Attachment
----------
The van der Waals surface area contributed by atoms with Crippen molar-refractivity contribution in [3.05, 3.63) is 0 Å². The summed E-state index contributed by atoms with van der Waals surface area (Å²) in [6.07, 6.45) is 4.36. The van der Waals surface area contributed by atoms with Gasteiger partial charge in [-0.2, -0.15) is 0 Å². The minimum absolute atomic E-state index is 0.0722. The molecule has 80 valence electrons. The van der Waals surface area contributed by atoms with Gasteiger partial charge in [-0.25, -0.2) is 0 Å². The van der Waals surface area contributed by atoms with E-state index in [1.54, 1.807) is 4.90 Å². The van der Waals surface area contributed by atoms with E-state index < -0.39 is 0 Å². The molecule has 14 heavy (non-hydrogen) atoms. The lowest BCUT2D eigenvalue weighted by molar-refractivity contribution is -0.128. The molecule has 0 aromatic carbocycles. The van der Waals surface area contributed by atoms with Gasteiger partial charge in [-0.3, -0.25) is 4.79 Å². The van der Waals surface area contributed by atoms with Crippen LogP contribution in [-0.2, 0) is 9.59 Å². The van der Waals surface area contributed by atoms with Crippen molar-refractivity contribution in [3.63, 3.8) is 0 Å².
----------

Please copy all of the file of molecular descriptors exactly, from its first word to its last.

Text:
The van der Waals surface area contributed by atoms with Crippen molar-refractivity contribution in [3.05, 3.63) is 0 Å². The summed E-state index contributed by atoms with van der Waals surface area (Å²) in [6.07, 6.45) is 4.36. The van der Waals surface area contributed by atoms with Gasteiger partial charge in [-0.2, -0.15) is 0 Å². The minimum absolute atomic E-state index is 0.0722. The molecule has 80 valence electrons. The van der Waals surface area contributed by atoms with Gasteiger partial charge in [-0.25, -0.2) is 0 Å². The van der Waals surface area contributed by atoms with E-state index in [1.54, 1.807) is 4.90 Å². The van der Waals surface area contributed by atoms with E-state index < -0.39 is 0 Å². The molecule has 14 heavy (non-hydrogen) atoms. The lowest BCUT2D eigenvalue weighted by molar-refractivity contribution is -0.128. The molecule has 0 aromatic carbocycles. The van der Waals surface area contributed by atoms with Gasteiger partial charge in [-0.3, -0.25) is 4.79 Å². The van der Waals surface area contributed by atoms with Crippen LogP contribution in [-0.2, 0) is 9.59 Å². The van der Waals surface area contributed by atoms with Crippen molar-refractivity contribution in [3.63, 3.8) is 0 Å².